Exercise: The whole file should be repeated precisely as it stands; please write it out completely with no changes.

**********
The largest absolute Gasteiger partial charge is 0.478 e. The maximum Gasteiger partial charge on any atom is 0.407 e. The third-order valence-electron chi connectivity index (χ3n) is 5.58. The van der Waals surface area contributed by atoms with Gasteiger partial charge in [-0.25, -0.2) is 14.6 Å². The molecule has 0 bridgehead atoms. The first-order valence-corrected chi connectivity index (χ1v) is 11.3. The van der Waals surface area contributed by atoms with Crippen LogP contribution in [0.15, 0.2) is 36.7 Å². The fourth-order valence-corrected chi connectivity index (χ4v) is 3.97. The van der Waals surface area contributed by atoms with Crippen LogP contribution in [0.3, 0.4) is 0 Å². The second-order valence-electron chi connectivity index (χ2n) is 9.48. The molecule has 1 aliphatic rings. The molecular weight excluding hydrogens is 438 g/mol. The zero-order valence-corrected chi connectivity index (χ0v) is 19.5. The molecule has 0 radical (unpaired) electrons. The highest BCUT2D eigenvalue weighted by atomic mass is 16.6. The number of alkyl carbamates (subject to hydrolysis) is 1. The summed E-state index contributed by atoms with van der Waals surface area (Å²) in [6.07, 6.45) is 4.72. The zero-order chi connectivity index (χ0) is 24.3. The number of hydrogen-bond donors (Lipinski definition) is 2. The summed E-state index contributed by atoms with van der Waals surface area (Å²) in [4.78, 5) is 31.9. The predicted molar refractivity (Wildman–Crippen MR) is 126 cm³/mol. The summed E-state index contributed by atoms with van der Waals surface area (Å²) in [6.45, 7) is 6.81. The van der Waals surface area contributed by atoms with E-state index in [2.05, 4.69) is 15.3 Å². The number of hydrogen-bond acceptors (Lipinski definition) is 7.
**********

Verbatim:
The largest absolute Gasteiger partial charge is 0.478 e. The maximum Gasteiger partial charge on any atom is 0.407 e. The third-order valence-electron chi connectivity index (χ3n) is 5.58. The van der Waals surface area contributed by atoms with Gasteiger partial charge in [-0.25, -0.2) is 14.6 Å². The molecule has 0 bridgehead atoms. The first-order valence-corrected chi connectivity index (χ1v) is 11.3. The van der Waals surface area contributed by atoms with Crippen LogP contribution in [0.15, 0.2) is 36.7 Å². The fourth-order valence-corrected chi connectivity index (χ4v) is 3.97. The van der Waals surface area contributed by atoms with Crippen LogP contribution in [0.3, 0.4) is 0 Å². The second-order valence-electron chi connectivity index (χ2n) is 9.48. The molecule has 1 aliphatic rings. The molecular weight excluding hydrogens is 438 g/mol. The zero-order valence-corrected chi connectivity index (χ0v) is 19.5. The molecule has 0 radical (unpaired) electrons. The highest BCUT2D eigenvalue weighted by atomic mass is 16.6. The number of alkyl carbamates (subject to hydrolysis) is 1. The summed E-state index contributed by atoms with van der Waals surface area (Å²) in [6.07, 6.45) is 4.72. The zero-order chi connectivity index (χ0) is 24.3. The number of hydrogen-bond donors (Lipinski definition) is 2. The summed E-state index contributed by atoms with van der Waals surface area (Å²) in [4.78, 5) is 31.9. The predicted molar refractivity (Wildman–Crippen MR) is 126 cm³/mol. The summed E-state index contributed by atoms with van der Waals surface area (Å²) in [6.45, 7) is 6.81. The van der Waals surface area contributed by atoms with E-state index in [2.05, 4.69) is 15.3 Å². The number of hydrogen-bond acceptors (Lipinski definition) is 7.